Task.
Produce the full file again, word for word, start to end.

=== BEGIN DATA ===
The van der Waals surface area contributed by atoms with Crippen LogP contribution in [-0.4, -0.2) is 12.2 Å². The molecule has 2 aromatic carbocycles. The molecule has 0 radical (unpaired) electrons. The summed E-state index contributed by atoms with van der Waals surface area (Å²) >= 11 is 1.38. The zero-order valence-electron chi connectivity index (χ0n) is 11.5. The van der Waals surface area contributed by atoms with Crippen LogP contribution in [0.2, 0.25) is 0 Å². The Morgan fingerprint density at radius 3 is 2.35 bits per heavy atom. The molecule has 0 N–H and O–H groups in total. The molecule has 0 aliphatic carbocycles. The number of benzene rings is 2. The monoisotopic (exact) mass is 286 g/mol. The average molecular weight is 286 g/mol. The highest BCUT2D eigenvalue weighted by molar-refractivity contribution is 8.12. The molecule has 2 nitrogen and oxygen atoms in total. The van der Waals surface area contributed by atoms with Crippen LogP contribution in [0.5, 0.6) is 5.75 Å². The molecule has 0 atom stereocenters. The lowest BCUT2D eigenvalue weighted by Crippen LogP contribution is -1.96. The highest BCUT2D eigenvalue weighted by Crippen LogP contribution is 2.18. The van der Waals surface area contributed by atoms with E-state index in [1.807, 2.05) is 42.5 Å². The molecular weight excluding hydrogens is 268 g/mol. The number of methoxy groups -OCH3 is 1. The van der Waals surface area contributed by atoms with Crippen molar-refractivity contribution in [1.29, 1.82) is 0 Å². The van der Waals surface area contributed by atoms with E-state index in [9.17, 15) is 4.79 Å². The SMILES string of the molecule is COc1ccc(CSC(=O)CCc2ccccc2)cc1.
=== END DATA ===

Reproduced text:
The van der Waals surface area contributed by atoms with Crippen LogP contribution in [-0.4, -0.2) is 12.2 Å². The molecule has 2 aromatic carbocycles. The molecule has 0 radical (unpaired) electrons. The summed E-state index contributed by atoms with van der Waals surface area (Å²) >= 11 is 1.38. The zero-order valence-electron chi connectivity index (χ0n) is 11.5. The van der Waals surface area contributed by atoms with Crippen LogP contribution in [0.2, 0.25) is 0 Å². The Morgan fingerprint density at radius 3 is 2.35 bits per heavy atom. The molecule has 0 N–H and O–H groups in total. The molecule has 0 aliphatic carbocycles. The number of benzene rings is 2. The monoisotopic (exact) mass is 286 g/mol. The average molecular weight is 286 g/mol. The highest BCUT2D eigenvalue weighted by molar-refractivity contribution is 8.12. The molecule has 2 nitrogen and oxygen atoms in total. The van der Waals surface area contributed by atoms with Crippen LogP contribution in [0.5, 0.6) is 5.75 Å². The molecule has 0 atom stereocenters. The lowest BCUT2D eigenvalue weighted by Crippen LogP contribution is -1.96. The highest BCUT2D eigenvalue weighted by Crippen LogP contribution is 2.18. The van der Waals surface area contributed by atoms with E-state index in [1.807, 2.05) is 42.5 Å². The molecular weight excluding hydrogens is 268 g/mol. The number of methoxy groups -OCH3 is 1. The van der Waals surface area contributed by atoms with Crippen molar-refractivity contribution in [1.29, 1.82) is 0 Å². The van der Waals surface area contributed by atoms with E-state index in [9.17, 15) is 4.79 Å². The SMILES string of the molecule is COc1ccc(CSC(=O)CCc2ccccc2)cc1.